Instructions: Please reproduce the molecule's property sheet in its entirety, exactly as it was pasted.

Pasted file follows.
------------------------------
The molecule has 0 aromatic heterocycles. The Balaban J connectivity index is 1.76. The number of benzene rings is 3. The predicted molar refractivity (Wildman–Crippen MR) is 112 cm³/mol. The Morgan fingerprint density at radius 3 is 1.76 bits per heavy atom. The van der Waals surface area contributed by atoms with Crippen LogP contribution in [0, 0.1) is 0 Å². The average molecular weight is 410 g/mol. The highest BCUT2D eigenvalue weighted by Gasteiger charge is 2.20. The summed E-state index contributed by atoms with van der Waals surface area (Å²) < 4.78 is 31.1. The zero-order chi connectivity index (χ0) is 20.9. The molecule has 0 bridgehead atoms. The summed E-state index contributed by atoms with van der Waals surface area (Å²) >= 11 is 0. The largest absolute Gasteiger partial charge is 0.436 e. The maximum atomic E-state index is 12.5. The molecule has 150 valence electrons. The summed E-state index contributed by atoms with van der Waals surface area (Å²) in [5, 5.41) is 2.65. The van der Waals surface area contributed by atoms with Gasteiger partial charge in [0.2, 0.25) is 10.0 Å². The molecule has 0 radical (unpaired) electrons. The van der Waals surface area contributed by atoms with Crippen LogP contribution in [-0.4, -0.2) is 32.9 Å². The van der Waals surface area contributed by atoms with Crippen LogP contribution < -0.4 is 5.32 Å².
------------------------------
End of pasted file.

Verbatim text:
The molecule has 0 aromatic heterocycles. The Balaban J connectivity index is 1.76. The number of benzene rings is 3. The predicted molar refractivity (Wildman–Crippen MR) is 112 cm³/mol. The Morgan fingerprint density at radius 3 is 1.76 bits per heavy atom. The van der Waals surface area contributed by atoms with Crippen LogP contribution in [0, 0.1) is 0 Å². The average molecular weight is 410 g/mol. The highest BCUT2D eigenvalue weighted by Gasteiger charge is 2.20. The summed E-state index contributed by atoms with van der Waals surface area (Å²) < 4.78 is 31.1. The zero-order chi connectivity index (χ0) is 20.9. The molecule has 0 bridgehead atoms. The summed E-state index contributed by atoms with van der Waals surface area (Å²) >= 11 is 0. The largest absolute Gasteiger partial charge is 0.436 e. The maximum atomic E-state index is 12.5. The molecule has 150 valence electrons. The summed E-state index contributed by atoms with van der Waals surface area (Å²) in [5, 5.41) is 2.65. The van der Waals surface area contributed by atoms with Gasteiger partial charge in [0.2, 0.25) is 10.0 Å². The molecule has 0 radical (unpaired) electrons. The van der Waals surface area contributed by atoms with Crippen LogP contribution in [-0.4, -0.2) is 32.9 Å². The van der Waals surface area contributed by atoms with Crippen LogP contribution < -0.4 is 5.32 Å².